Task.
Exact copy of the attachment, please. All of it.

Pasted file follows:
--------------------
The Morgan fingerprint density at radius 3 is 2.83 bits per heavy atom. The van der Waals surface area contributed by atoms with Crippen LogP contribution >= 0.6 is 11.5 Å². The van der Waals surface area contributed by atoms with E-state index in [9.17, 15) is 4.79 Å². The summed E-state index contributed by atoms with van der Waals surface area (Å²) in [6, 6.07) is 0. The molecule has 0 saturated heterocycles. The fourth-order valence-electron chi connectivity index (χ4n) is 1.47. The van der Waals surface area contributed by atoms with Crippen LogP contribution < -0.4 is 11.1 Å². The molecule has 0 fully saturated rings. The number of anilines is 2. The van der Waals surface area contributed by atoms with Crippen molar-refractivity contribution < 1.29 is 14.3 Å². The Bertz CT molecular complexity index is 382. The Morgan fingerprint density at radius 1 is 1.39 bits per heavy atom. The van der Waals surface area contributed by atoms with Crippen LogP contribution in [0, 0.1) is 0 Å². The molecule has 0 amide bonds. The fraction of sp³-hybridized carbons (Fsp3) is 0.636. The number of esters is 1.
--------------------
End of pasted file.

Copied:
The Morgan fingerprint density at radius 3 is 2.83 bits per heavy atom. The van der Waals surface area contributed by atoms with Crippen LogP contribution >= 0.6 is 11.5 Å². The van der Waals surface area contributed by atoms with E-state index in [9.17, 15) is 4.79 Å². The summed E-state index contributed by atoms with van der Waals surface area (Å²) in [6, 6.07) is 0. The molecule has 0 saturated heterocycles. The fourth-order valence-electron chi connectivity index (χ4n) is 1.47. The van der Waals surface area contributed by atoms with Crippen LogP contribution < -0.4 is 11.1 Å². The molecule has 0 fully saturated rings. The number of anilines is 2. The van der Waals surface area contributed by atoms with Crippen molar-refractivity contribution < 1.29 is 14.3 Å². The Bertz CT molecular complexity index is 382. The Morgan fingerprint density at radius 1 is 1.39 bits per heavy atom. The van der Waals surface area contributed by atoms with Crippen LogP contribution in [0, 0.1) is 0 Å². The molecule has 0 amide bonds. The fraction of sp³-hybridized carbons (Fsp3) is 0.636. The number of esters is 1.